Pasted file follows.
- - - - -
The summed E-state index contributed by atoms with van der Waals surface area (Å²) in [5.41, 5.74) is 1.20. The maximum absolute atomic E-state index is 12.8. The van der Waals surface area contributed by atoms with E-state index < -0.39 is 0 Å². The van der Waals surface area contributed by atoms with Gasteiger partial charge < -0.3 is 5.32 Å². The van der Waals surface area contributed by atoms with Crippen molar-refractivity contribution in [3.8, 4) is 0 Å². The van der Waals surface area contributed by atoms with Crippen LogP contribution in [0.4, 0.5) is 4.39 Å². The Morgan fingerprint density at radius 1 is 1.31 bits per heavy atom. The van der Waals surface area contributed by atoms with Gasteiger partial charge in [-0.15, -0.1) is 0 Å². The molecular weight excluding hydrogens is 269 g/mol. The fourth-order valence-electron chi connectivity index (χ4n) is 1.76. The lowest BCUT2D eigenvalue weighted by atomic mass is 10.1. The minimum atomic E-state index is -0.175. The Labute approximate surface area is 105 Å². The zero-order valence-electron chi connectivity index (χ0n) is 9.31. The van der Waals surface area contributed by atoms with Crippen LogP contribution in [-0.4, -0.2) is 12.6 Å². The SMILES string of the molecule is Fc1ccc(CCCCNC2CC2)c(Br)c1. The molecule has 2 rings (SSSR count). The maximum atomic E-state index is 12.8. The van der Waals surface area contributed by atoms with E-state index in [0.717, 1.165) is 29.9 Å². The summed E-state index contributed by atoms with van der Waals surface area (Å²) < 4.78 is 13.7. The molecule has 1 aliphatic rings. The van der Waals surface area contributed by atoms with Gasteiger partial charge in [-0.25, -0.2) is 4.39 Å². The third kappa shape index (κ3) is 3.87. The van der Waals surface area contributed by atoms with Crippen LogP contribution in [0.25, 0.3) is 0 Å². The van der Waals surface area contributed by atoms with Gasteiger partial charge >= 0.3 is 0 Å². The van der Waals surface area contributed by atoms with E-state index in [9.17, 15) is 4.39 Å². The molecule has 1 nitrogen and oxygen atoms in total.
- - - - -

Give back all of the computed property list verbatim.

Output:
The summed E-state index contributed by atoms with van der Waals surface area (Å²) in [5.41, 5.74) is 1.20. The maximum absolute atomic E-state index is 12.8. The van der Waals surface area contributed by atoms with E-state index < -0.39 is 0 Å². The van der Waals surface area contributed by atoms with Gasteiger partial charge < -0.3 is 5.32 Å². The van der Waals surface area contributed by atoms with Crippen molar-refractivity contribution in [3.8, 4) is 0 Å². The van der Waals surface area contributed by atoms with Crippen LogP contribution in [0.4, 0.5) is 4.39 Å². The Morgan fingerprint density at radius 1 is 1.31 bits per heavy atom. The van der Waals surface area contributed by atoms with Gasteiger partial charge in [-0.15, -0.1) is 0 Å². The molecular weight excluding hydrogens is 269 g/mol. The fourth-order valence-electron chi connectivity index (χ4n) is 1.76. The lowest BCUT2D eigenvalue weighted by atomic mass is 10.1. The minimum atomic E-state index is -0.175. The Labute approximate surface area is 105 Å². The zero-order valence-electron chi connectivity index (χ0n) is 9.31. The van der Waals surface area contributed by atoms with Crippen LogP contribution in [-0.4, -0.2) is 12.6 Å². The SMILES string of the molecule is Fc1ccc(CCCCNC2CC2)c(Br)c1. The molecule has 2 rings (SSSR count). The maximum atomic E-state index is 12.8. The van der Waals surface area contributed by atoms with E-state index in [0.717, 1.165) is 29.9 Å². The summed E-state index contributed by atoms with van der Waals surface area (Å²) < 4.78 is 13.7. The molecule has 1 aliphatic rings. The van der Waals surface area contributed by atoms with Gasteiger partial charge in [-0.25, -0.2) is 4.39 Å². The third kappa shape index (κ3) is 3.87. The van der Waals surface area contributed by atoms with Crippen LogP contribution in [0.25, 0.3) is 0 Å². The van der Waals surface area contributed by atoms with Gasteiger partial charge >= 0.3 is 0 Å². The van der Waals surface area contributed by atoms with E-state index in [9.17, 15) is 4.39 Å². The molecule has 1 nitrogen and oxygen atoms in total.